On May 11, the U.S. Court of Appeals for the 11th Circuit held that a Florida law significantly interfered with federally-authorized bank powers and thus was preempted under the Dodd-Frank Act. Baptista v. JP Morgan Chase Bank, No. 6:10-cv-139 (11th Cir. May 11, 2011). The defendant national bank charged the plaintiff, who did not hold an account at the bank, a $6 fee for cashing a check. The plaintiff brought a class action lawsuit in federal district court, alleging that the bank’s check-cashing fee violated a Florida statutory provision that prohibited the fee and that it unjustly enriched the bank. The district court dismissed both claims as preempted under 12 U.S.C. § 24 (Seventh), which accords national bank powers incidental to the business of banking, and 12 C.F.R. § 7.4002, which is a regulation promulgated by the Office of the Comptroller of the Currency (OCC) authorizing national banks to charge customers non-interest charges and fees. In dismissing the plaintiff’s claims, the district court noted that the OCC interpreted "customer" to include not just accountholders, but any person who presents a check for payment. The plaintiff appealed, and the 11th Circuit affirmed. The court noted that the Dodd-Frank Act provides that "State consumer financial laws are preempted . . .if . . . in accordance with Barnett Bank of Marion County, N.A. v. Nelson, 517 U.S. 25 (1996), the State consumer financial law prevents or significantly interferes with the exercise by [a] national bank of its powers." The court concluded that under this standard, "the proper preemption test asks whether there is a significant conflict between the state and federal statutes-that is, the test for conflict preemption." The court concluded that the OCC was authorized by Congress to regulate banking, that the OCC’s definition of "customer" to include a non-accountholder presenting a check for payment was not unreasonable, and that the Florida law substantially conflicted with the authorization of national banks to charge non-accountholders with check-cashing fees.
On May 5, Texas enacted H.B. No. 558 ("the Act") amending the Texas Finance Code and requiring the Finance Commission of Texas ("Finance Commission") to adopt rules "governing requests by title insurance companies for payoff information from mortgage servicers related to home loans and the provision of that information..." The Finance Commission is required to adopt required rules as soon as practicable after the Act takes effect on September 1, 2011, and mortgage servicers are given a 90-day grace period to comply following adoption of the rules. The rules must prescribe a standard payoff statement form that states a proposed closing date for transactions involving the payoff of a home loan, and a payoff amount that is valid through that date. If a payoff statement is issued that complies with the rules, then the mortgage servicer or mortgagee may not demand that the mortgagor pay any amount in excess of the stated amount until the proposed closing date has elapsed. The Act also requires the Finance Commission to adopt rules prescribing specific remedial procedures in the event that a mortgage servicer or mortgagee provides an incorrect payoff statement to a title insurance company.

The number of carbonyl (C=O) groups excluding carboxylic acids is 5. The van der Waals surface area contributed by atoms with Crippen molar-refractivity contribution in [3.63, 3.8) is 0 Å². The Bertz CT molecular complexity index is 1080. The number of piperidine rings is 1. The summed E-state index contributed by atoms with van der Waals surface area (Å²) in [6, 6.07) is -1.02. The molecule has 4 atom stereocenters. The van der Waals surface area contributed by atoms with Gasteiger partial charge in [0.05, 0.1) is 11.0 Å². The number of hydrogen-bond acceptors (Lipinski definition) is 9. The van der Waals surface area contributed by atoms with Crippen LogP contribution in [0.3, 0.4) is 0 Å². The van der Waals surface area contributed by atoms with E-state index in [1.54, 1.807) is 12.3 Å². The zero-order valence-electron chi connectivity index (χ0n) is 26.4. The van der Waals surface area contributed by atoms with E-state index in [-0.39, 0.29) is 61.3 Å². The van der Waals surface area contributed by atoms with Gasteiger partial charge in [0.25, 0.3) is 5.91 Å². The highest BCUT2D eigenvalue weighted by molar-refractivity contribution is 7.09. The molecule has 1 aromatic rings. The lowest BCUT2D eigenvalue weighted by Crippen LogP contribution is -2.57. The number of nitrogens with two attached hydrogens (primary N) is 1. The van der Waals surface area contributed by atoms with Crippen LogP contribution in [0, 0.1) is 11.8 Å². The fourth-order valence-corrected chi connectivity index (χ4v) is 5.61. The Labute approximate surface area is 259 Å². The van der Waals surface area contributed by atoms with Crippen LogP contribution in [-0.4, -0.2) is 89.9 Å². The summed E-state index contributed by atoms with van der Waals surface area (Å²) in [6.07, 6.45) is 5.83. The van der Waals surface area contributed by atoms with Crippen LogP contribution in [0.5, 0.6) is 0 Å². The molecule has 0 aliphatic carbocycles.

On May 5, Hawaii Governor Neil Abercrombie signed into law several amendments to the state’s mortgage foreclosure statutes. The changes were encompassed within Senate Bill (S.B.) No. 651, "Relating to Mortgage Foreclosures". The bill places numerous procedural requirements in the way of foreclosure completion. Section 667-D, entitled "Availability of dispute resolution required before foreclosure," mandates that a foreclosing mortgagee participate in a dispute resolution program at the election of the owner-occupant in order to "attempt to negotiate an agreement that avoids foreclosure or mitigates damages in cases where foreclosure is unavoidable." The amendments also require (at § 667-E) that foreclosure notices advise of that obligation. The program requires the owner-occupant to pay a $300 participation fee. (§ 667-H). Both the mortgagor and the owner-occupant may be represented by counsel in a dispute resolution; the owner-occupant may also be assisted by "an approved housing counselor or approved budget and credit counselor." (§ 667-J). Within ten days of conclusion of a dispute resolution, the neutral participant examining the parties’ claims is required to file a "closing report" with Hawaii’s Department of Commerce and Consumer Affairs, advising (among other things) whether the parties were able to resolve the dispute. The foreclosure process may resume (§ 667-K) after the report is recorded with Hawaii’s Bureau of Conveyances or Land Court (as appropriate).